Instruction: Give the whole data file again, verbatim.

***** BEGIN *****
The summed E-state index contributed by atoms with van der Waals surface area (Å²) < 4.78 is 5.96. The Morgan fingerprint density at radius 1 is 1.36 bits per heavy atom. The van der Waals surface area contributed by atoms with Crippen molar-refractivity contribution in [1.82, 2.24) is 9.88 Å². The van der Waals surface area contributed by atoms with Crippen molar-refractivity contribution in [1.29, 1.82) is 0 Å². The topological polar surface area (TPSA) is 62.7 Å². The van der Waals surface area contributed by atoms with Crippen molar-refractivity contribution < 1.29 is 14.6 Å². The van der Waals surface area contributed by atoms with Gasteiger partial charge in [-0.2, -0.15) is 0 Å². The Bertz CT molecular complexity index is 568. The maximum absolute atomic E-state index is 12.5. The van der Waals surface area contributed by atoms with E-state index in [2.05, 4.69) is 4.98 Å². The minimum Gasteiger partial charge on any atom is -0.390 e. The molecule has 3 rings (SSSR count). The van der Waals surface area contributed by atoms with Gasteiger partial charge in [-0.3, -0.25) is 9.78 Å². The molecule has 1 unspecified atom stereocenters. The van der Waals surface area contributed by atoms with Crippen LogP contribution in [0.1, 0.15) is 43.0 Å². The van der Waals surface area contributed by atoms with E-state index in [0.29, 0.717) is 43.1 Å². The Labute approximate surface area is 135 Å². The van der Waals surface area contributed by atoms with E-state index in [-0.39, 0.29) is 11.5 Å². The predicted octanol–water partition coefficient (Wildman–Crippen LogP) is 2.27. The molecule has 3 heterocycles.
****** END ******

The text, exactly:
The summed E-state index contributed by atoms with van der Waals surface area (Å²) < 4.78 is 5.96. The Morgan fingerprint density at radius 1 is 1.36 bits per heavy atom. The van der Waals surface area contributed by atoms with Crippen molar-refractivity contribution in [1.82, 2.24) is 9.88 Å². The van der Waals surface area contributed by atoms with Crippen molar-refractivity contribution in [1.29, 1.82) is 0 Å². The topological polar surface area (TPSA) is 62.7 Å². The van der Waals surface area contributed by atoms with Crippen molar-refractivity contribution < 1.29 is 14.6 Å². The van der Waals surface area contributed by atoms with Gasteiger partial charge in [-0.2, -0.15) is 0 Å². The Bertz CT molecular complexity index is 568. The maximum absolute atomic E-state index is 12.5. The van der Waals surface area contributed by atoms with E-state index in [2.05, 4.69) is 4.98 Å². The minimum Gasteiger partial charge on any atom is -0.390 e. The molecule has 3 rings (SSSR count). The van der Waals surface area contributed by atoms with Gasteiger partial charge in [-0.3, -0.25) is 9.78 Å². The molecule has 1 unspecified atom stereocenters. The van der Waals surface area contributed by atoms with Crippen LogP contribution in [0.1, 0.15) is 43.0 Å². The van der Waals surface area contributed by atoms with E-state index in [0.29, 0.717) is 43.1 Å². The Labute approximate surface area is 135 Å². The van der Waals surface area contributed by atoms with E-state index in [-0.39, 0.29) is 11.5 Å². The predicted octanol–water partition coefficient (Wildman–Crippen LogP) is 2.27. The molecule has 3 heterocycles.